3. Furthermore, immunity passports create a perverse incentive for people to expose themselves to those ill with COVID-19 as a means to gaining this “passport” to work — which would not only endanger their lives but could overwhelm the healthcare system. 


I hope this wasn’t too too dense and that it was somewhat helpful.  We’ll move on, below, to the usual updates — and reach out if you have any questions or comments!

Allison Edwards, MD


Clinic & clinical updates:

  • Please let us know if you have been impacted financially by the COVID-19 pandemic and need help with the cost of your monthly membership. We want to help you and are able to do so through the generosity of our KCDPC members.  Just fill out and return this form — or just call us to talk about it (and we can help you through the technology).
  • Though we are still here to care for you, as part of the stay-at-home order we may be working from home and condensing in-person visits (as needed) into a few hours a day; please call (913-730-0331) to confirm someone is at the office if you’re needing to physically swing by!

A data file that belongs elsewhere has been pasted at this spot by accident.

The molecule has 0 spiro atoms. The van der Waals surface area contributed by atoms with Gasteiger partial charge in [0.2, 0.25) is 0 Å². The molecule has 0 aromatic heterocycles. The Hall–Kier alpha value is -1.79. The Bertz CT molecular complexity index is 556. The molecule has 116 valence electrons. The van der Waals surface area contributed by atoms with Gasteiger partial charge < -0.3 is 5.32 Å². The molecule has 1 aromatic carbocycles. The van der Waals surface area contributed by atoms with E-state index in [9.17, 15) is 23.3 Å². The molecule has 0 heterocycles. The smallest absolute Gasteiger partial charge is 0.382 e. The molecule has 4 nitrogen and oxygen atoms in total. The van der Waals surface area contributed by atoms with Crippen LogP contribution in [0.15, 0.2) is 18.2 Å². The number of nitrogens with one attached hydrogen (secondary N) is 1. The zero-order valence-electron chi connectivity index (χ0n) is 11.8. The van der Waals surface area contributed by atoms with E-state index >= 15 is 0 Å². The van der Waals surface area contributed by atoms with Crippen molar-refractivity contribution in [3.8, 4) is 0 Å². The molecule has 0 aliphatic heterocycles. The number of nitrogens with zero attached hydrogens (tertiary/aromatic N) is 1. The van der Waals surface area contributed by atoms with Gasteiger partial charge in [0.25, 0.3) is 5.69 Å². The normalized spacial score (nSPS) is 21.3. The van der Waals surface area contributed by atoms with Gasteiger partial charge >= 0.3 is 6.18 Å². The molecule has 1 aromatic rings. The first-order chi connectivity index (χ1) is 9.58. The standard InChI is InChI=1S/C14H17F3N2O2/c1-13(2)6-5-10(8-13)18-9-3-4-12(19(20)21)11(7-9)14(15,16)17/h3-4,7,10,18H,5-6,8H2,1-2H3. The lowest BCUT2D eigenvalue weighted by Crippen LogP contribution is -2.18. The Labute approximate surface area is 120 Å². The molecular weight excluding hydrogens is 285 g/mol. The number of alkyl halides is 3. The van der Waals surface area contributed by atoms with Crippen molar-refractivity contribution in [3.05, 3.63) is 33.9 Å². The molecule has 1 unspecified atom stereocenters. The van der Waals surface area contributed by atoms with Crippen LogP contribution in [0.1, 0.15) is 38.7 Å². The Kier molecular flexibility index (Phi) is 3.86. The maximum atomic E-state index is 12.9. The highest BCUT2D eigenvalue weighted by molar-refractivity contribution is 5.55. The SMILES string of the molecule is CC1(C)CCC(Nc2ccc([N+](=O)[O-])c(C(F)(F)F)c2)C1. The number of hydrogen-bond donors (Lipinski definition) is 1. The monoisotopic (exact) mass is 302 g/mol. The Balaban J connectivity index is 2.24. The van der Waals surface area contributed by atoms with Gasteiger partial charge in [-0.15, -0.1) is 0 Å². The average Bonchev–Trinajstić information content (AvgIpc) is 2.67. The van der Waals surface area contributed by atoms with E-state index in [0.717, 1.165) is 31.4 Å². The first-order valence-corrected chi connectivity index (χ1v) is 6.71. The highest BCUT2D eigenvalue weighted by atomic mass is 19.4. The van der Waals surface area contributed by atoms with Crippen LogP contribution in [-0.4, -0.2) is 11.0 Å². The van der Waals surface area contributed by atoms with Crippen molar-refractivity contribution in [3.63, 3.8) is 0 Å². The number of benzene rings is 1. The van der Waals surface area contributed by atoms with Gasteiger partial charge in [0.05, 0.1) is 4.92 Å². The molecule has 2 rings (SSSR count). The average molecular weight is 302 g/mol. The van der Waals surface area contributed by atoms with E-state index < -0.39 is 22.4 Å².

• There are currently two types of tests for COVID-19:
    • Molecular (PCR) testing.
      • We continue to offer this at KCDPC; it is $75 for the visit (and $50-70 billed by our lab vendor in several months).  Anyone interested in getting tested must fill out this questionnaire before we are able to schedule your testing visit.  
    • Antibody (IgG/IgM) testing.
      • This can be done via a car visit for KCDPC patients — and we recommend waiting at least 14 days beyond the resolution of symptoms before testing in this manner.  Please call us to talk through logistics.    
  • If someone does test positive for COVID-19 via PCR swab (or saline rinse) and they are well enough to stay at home, they’re to quarantine at home and follow some basic guidelines to prevent the spread to others.
    • Recommendations for when the general public can return to work after confirmed illness with COVID-19 are still shifting; the CDC has released guidance on how healthcare workers can be screened and cleared for return-to-work following illness. These guidelines are changing quickly, and we will help you through them if they end up applying to you.